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Old 08-12-05, 01:22 PM
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Originally Posted by JohnH
My bike has a much lower seat, but still has high cranks. My best recommendation is to go ahead and put both feet down. If I even *think* that I may have to stop, I get unclipped - I can soft-pedal unclipped until I either stop or find that I won't have to stop. This way I have all the stability I need when stopped (both feet planted) and I can clip back in once underway again. Unlike on an upright bike, I nearly always use the brake while stopped. This counteracts the bike's tendency to roll out from under me on even the slightest upslope. I release the brake as I start. I generally put one foot up just as the signal is turning green - if the situation is tight I won't clip it in - if there's no traffic or I have plenty of room I'll go ahead and clip in before starting. I may clip in the other foot on the first stroke, or after I cross the intersection, all depending on circumstances.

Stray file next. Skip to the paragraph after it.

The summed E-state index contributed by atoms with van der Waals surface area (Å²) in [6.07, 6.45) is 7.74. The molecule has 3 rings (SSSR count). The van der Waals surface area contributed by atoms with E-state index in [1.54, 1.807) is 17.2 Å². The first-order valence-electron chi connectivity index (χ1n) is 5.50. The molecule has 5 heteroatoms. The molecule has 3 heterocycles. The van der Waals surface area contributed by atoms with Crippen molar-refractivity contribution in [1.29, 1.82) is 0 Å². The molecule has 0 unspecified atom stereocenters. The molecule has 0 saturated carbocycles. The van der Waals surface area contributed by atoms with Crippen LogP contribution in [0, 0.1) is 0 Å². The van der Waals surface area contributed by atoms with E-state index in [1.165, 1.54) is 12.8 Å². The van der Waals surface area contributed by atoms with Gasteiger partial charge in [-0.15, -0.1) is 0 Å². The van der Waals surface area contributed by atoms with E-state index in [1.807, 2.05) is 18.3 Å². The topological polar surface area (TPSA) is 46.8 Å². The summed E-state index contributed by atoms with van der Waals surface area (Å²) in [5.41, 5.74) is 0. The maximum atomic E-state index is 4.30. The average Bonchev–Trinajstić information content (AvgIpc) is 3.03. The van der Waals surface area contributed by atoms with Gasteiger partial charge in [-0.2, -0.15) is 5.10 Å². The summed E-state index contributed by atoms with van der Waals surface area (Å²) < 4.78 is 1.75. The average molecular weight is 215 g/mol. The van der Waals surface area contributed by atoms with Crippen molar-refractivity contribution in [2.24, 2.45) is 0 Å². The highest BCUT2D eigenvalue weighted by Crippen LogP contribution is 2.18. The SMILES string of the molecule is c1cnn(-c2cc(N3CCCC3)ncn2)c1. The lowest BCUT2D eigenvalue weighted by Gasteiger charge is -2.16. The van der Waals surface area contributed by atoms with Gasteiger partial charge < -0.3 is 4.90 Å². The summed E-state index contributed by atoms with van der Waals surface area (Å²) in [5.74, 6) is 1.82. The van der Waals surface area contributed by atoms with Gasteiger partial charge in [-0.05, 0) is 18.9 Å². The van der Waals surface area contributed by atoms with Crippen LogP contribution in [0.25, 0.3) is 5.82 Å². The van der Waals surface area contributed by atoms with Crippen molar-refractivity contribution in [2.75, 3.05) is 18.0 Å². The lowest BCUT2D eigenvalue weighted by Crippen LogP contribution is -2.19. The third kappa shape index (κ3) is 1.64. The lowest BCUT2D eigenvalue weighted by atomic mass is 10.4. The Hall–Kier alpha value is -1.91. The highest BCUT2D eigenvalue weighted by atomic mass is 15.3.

At first I tried unclipping only with one foot, just like on the upright. I found I was much more likely to overbalance to the clipped-in side. I nearly fell several times, so I stopped that.

Hope this helps,
It does help, thanks. I just installed my SPD pedals today, so I will bear your advices in mind when I try riding with the clips tomorrow.

I made a new USS handlebar today, and it does solve most of the problems I had: my new bar is 70cm wide and I now my slightly-larger-than-normal butt gets into the bike without problem. Also, since I made it sweep quite low, it doesn't interfere with the back of my thighs anymore, which means that I can now be fully reclined in the seat with both feet firmly planted on the ground. I also gained a bit of turning radius as an added bonus. I've installed Shimano XTR brake/shifter handles in lieu of the Dura Ace bar-end shifters, which work great with the added side clearance. The setup is ugly as sin, but it's effective.

The new handlebar did help enormously. I feel a lot more confident with the bike now. The only thing I'll have to get used to now is the limited turning radius, which bit me more than once today while I was circling around in the parking lot to adjust the derailleurs. I guess I just have to acquire the reflex of not letting the bike lean too much at low speed.

I wonder if Optima's narrow stock handlebar isn't a bit too "radical" for new Condor users: for wide guys like me, they don't work well at all, but I think even for lean riders, they're not the best there is to allow the feet to touch the ground...
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